DUBLIN (Reuters) – British Prime Minister Theresa May told her Irish counterpart Leo Varadkar that she would propose suggestions to Brexit negotiators over the next 24 hours to try to break an impasse on the issue of the Irish border, Varadkar said on Wednesday.
A tentative deal on the border, which is required if Brexit talks are to move to the next phase, was agreed with Dublin’s blessing on Monday after negotiators guaranteed “regulatory alignment” on both sides of the border that Ireland has with the British province of Northern Ireland.
But the Northern Irish party that props up May’s minority government rejected the agreement, saying it could not allow any divergence in regulations between Northern Ireland and other parts of the UK, putting up a fresh obstacle a week before EU leaders meet to decide whether to open trade talks.
“We discussed the idea certainly but we didn’t discuss any particular words or combination of words or language but I certainly indicated a willingness to consider any proposals that the UK side have,” Varadkar told a news conference after speaking to May by telephone earlier on Wednesday.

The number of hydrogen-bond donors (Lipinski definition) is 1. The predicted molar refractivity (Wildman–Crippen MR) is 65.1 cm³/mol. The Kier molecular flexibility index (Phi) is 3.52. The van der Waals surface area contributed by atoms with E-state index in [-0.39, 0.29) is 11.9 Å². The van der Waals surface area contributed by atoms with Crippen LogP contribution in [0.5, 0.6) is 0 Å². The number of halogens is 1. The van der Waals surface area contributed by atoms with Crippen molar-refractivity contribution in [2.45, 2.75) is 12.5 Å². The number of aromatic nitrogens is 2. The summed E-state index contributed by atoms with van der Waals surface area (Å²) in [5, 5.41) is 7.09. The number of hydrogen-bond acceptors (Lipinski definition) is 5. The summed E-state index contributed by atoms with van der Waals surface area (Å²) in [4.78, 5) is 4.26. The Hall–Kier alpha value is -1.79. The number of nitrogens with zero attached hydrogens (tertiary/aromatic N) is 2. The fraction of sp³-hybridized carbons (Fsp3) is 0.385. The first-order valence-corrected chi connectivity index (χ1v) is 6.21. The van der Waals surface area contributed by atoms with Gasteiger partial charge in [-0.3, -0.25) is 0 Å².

“Having consulted with people in London, she wants to come back to us with some text tonight or tomorrow. I expressed my willingness to consider that because I want us to move to phase two if that is possible next week.”
Varadkar said he had a “very good call” with May but that he reiterated the firm Irish position on issue of the border and that any new language proposed by London must be consistent with the text May had originally agreed to on Monday.
The leader of Northern Ireland’s Democratic Unionist Party Arlene Foster also spoke to May earlier on Wednesday and a spokesman for the party said “there was still work to be done” on any border deal.
Brussels says Britain must present its offer this week or it will be too late for a decision.
Varadkar was speaking at a news conference with Dutch Prime Minister Mark Rutte who assured Dublin that a satisfactory deal on the Irish border was essential if EU leaders are to declare that sufficient progress has been made in phase one of the talks when they meet on Dec. 15.
Rutte also agreed with Varadkar that if an agreement cannot be reached next week, then they will have to move into January
“It is the desire and ambition and wish of this government that we should move onto the phase two talks but if it isn’t possible to move to phase two next week because of the problems that have arisen, well then we can pick it up in the new year,” Varadkar earlier told parliament.
Editing by Richard Balmforth and Toby Chopra